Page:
Cheeks

The cheeks (Latin: buccae) are described as the area between the eyes and jaws. They shape the human face and are considered a part of the digestive system as muscles within the cheeks participate in digestion, and the soft tissue of the cheeks forms the walls of the oral cavity. The cheeks are complex anatomical structures made of many muscle fibers, blood vessels, fat cells, minor glands and other tissue. As an anatomical structure, the cheeks have several functions. They take part in eating and chewing, talking and facial expression creation.

Cheek anatomy

The main mass or the base of the cheeks is mainly formed by the buccinator muscle fibers covered by the buccopharyngeal fascia. The eye defines the superior border of the cheeks, while the inferior border goes along the jawline. On the medial aspect is the nose, but on the lateral side is the ear.

The bony frame of the cheeks is formed by the bones of the skull. The upper bony part includes the maxilla and zygomatic bone, while the inferior portion - the mandible. The maxilla also forms the medial area of the cheeks. The term cheekbones is often used to describe the zygomatic arch composed of the temporal process of the zygomatic bone and the zygomatic process of the temporal bone. Therefore, the temporal bone also participates in creating the bony frame of the cheeks.

Within the cheeks are located the largest salivary glands - wedge-shaped parotid glands. Each parotid gland is situated anterior to the external ear, and they help form the cheeks and give them fullness. Through the cheeks goes the duct of the parotid gland (Stensen's duct). The mucosa of the cheeks in the oral cavity contains the papilla of the parotid duct through which the duct opens. The papilla is located opposite the second maxillary molar tooth.

Cheek fat pads

The cheeks contain several fat pads called buccal fat pads that lie close to the skin, mainly on the outer surface of the buccinator muscle. Newborn babies have very well-developed fat pads in their cheeks, but they decrease in size with age. The buccal fat pads give fullness to the cheeks and affect the shape of the face. The size and shape of fat pads vary among people and ethnic groups as these characteristics are associated with eating habits and genetics. The cheek fat pads can indicate nutrition level, and, for example, in malnutrition, they are not well developed and visible. In addition, loss of cheek fullness can also be an indicator of underlying disease.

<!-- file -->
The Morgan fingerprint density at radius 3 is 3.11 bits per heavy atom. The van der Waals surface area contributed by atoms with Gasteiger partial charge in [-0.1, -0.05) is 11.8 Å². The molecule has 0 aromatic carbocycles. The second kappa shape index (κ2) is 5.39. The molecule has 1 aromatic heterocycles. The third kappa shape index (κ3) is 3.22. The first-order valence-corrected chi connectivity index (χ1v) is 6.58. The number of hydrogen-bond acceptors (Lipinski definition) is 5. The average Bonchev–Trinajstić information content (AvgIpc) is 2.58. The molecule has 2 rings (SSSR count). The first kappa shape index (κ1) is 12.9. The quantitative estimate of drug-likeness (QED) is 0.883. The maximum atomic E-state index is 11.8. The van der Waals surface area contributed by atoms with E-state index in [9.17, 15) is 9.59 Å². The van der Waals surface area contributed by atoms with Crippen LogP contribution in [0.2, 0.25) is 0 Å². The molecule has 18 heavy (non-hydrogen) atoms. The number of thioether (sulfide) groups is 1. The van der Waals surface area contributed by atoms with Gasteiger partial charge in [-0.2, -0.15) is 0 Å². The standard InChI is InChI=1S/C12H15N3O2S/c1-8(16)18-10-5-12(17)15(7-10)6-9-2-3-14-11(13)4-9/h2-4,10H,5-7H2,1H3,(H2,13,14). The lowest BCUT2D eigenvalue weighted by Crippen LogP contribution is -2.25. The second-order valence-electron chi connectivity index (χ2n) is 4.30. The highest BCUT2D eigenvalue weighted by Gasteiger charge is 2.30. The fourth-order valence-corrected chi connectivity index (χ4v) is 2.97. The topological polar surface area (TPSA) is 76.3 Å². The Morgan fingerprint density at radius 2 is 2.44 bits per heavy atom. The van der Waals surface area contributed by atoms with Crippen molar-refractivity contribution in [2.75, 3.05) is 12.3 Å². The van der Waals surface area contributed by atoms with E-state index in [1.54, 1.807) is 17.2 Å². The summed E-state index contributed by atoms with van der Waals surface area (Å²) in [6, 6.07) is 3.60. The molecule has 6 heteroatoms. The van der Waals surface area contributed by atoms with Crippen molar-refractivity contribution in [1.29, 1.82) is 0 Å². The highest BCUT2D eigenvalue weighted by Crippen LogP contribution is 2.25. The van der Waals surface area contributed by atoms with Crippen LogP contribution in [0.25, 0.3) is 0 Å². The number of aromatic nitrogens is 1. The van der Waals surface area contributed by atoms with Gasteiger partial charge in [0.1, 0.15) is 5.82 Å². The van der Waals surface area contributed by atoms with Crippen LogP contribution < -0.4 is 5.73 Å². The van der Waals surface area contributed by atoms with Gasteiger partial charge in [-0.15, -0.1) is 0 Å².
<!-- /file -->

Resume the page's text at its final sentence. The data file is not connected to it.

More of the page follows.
The cheeks contain larger and smaller fat pads, and the smaller ones usually come together. Below the eyes are the infraorbital fat pads, and right under them are the medial cheek fat pads. The nasolabial fat pad goes from the lateral side of the nose or the ala of the nose to the corner of the mouth. The central aspects of the cheeks contain the middle cheek fat pads, but close to the ear is a large fat pad called the lateral temporal - cheek fat pad. It goes along the external ear from the jawline to the lateral aspect of the forehead. Along the jawline and close to the mouth are the superior and inferior jowl fat pads. Healthcare professionals can remove cheek fat pads during plastic surgeries, and they are also widely used in face reconstruction surgeries or congenital disability repairing surgeries.

Cheek muscles

The cheeks contain many muscle fibers that form them. The most prominent muscles found within the cheeks are the masseter and buccinator. The buccinator is the primary muscle involved in cheek compression, and it presses the cheeks to the teeth. It lies deep within the central aspect of each cheek and stretches from the alveolar arches of the mandible and maxilla to the corner of the mouth. The buccinator blends with the fibers of the orbicularis oris that form the medial aspects of the cheeks. The masseter is located anterior to the ear in the lateral aspect of each cheek. It extends from the zygomatic arch to the mandible, and, as a muscle of mastication, it helps in the chewing process.